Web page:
Six-month size variation in maize starch with different glycerin concentrations

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Authors
Havel, Siofra
Advisors
Dozier, Crystal A.
Issue Date
2022-04-15
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Havel, Siofra. 2022. Six-month size variation in maize starch with different glycerin concentrations -- In Proceedings: 21st Annual Undergraduate Research and Creative Activity Forum. Wichita, KS: Wichita State University, p. 21
Abstract

Starch granule analysis allows archaeologists to identify botanic resources utilized by ancient peoples, informing about past foodways and subsistence strategies. As a relatively new archaeometric technique, not many studies have been done over the viability of starch granules over time or the proper microscope slide preservation techniques. Starch granules are noted for their visible cross-hatching fissures (extinction cross), which are most visible through a polarized light microscopy. This is a pilot study in measuring starch granule changes over a period of time based on varying glycerin to water ratios. In order to study changes starch samples (particularly size), 100 randomly selected starch granules were measured. The first measurements were taken in mid- March and then taken again six months later in September. Four solutions were made with glycerin-to-water ratios varying from: 10%, 30%, 50%, and 70%. These solutions included the same amount of maize starch and Lycopodium spores (as a control). The four solutions were put on twelve corresponding slides. Starch concentration with lycopodium was also measured through total lycopodium count on one slide. Over the course of six-months there were significant changes among starch granule size and shape, with the average size dramatically increasing over time in all glycerin concentrations. It appears some starch granules underwent gelatinization likely due to taking in water within the solution. There is variation in the six-month random sampling, but it appears the 50% glycerin-to-water solution had the greatest size growth, followed the 70% concentration, then 30% concentration, and finally the 10% concentration. This study informs archaeologists that long-term storage of starch residues creates dramatic differences in the morphological characteristics of the starch granules and therefore must be used cautiously.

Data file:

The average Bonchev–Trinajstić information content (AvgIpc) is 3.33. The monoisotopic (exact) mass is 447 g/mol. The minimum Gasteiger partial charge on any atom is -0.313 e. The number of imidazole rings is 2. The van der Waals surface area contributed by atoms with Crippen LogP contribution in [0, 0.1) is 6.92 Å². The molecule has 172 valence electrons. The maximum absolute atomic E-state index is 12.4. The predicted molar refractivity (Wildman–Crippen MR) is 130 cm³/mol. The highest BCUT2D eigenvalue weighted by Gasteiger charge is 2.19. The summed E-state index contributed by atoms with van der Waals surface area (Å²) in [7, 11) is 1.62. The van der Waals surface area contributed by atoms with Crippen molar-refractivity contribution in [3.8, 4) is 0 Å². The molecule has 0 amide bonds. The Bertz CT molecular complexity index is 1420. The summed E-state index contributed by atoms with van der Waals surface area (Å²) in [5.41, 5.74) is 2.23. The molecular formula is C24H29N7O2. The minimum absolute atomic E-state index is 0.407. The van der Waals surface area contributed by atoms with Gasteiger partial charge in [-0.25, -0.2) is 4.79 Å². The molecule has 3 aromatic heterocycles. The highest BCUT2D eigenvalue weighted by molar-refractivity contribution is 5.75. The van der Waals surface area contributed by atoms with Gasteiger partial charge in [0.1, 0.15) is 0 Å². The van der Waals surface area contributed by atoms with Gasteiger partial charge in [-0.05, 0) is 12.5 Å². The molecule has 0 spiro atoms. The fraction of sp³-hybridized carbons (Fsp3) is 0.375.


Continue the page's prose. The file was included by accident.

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Description
Presented to the 21st Undergraduate Research and Creative Activity Forum (URCAF) held at the Rhatigan Student Center, Wichita State University, April 15, 2022.
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Wichita State University
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URCAF
v.21
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